Shopping for a riding helmet can be unexpectedly overwhelming. Sure, it’s a simple enough piece of equipment. But with dozens of brands, each with numerous models, there’s a lot for a consumer to compare and consider.
For the safety minded, though, one thing is non- negotiable: a good rating from a reputable organization. In the United States, that means ASTM/SEI certification. This designation indicates that the helmet model has undergone testing by the Safety Equipment Institute and passed standards set by ASTM International, formerly known as American Society for Testing and Materials.
For decades now, ASTM/SEI helmets have been required for junior riders by many U.S. organizations and certain recognized shows. In addition, some states have passed legislation mandating their use by children. At the same time, a growing number of adult competitors and recreational riders opt for ASTM/SEI certified headgear. And some organizations now mandate its use for adults as well.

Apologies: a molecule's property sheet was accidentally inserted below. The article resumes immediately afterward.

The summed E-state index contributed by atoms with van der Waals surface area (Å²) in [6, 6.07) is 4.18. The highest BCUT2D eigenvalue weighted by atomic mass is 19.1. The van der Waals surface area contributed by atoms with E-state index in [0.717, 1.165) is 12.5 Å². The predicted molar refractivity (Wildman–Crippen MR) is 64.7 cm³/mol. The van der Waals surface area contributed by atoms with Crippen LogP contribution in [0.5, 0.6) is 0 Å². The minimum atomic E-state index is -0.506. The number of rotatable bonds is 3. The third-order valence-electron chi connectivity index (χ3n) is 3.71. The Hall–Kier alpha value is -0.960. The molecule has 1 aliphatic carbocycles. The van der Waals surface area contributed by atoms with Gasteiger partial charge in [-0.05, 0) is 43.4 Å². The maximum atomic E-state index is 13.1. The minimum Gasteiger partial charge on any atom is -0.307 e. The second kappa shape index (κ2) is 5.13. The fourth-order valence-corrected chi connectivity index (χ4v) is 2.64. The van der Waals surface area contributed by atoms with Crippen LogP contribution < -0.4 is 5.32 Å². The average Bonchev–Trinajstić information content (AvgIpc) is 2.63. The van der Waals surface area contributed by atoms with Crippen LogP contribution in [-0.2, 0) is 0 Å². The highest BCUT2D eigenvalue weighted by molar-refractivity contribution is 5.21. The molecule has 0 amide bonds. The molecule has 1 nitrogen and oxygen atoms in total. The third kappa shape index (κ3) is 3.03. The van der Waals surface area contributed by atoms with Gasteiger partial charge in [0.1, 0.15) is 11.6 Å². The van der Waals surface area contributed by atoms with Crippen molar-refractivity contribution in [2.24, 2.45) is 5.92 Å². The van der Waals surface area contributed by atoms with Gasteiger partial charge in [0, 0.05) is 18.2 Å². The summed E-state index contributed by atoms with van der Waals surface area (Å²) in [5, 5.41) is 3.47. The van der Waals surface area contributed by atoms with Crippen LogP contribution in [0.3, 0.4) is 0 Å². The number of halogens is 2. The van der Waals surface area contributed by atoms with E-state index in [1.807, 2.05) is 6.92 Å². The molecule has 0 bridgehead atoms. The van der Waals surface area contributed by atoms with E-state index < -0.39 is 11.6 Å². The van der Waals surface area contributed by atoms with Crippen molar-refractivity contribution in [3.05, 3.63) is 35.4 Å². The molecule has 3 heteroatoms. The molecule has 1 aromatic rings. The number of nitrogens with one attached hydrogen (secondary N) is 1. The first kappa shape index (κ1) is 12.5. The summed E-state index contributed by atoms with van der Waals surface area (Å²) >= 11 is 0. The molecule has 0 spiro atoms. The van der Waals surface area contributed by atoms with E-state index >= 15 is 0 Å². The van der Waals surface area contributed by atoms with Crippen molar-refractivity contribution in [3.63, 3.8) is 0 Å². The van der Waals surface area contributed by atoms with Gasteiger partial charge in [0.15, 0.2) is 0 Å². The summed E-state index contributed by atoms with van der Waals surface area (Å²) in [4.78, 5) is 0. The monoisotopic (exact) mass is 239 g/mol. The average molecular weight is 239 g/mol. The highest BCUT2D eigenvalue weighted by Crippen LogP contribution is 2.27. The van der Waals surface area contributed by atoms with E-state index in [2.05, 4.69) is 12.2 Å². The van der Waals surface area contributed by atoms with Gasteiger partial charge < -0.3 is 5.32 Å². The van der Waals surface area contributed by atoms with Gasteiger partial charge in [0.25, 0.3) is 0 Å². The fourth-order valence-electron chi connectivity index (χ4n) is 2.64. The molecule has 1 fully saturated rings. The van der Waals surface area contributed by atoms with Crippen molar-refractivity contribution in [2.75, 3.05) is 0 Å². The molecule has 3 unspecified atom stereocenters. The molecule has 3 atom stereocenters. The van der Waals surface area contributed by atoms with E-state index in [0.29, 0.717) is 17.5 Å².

While specifics of design and materials may vary, essentially all ASTM/SEI-certified helmets have one common selling point: In the event of a fall, they absorb some of the force of impact before it reaches the skull. Yet the price tags for this headgear range from as little as $50 to more than $600. Of course manufacturers provide information about specific product features. But helmet shoppers must sort through options on their own, no doubt wondering whether a higher price means greater protection.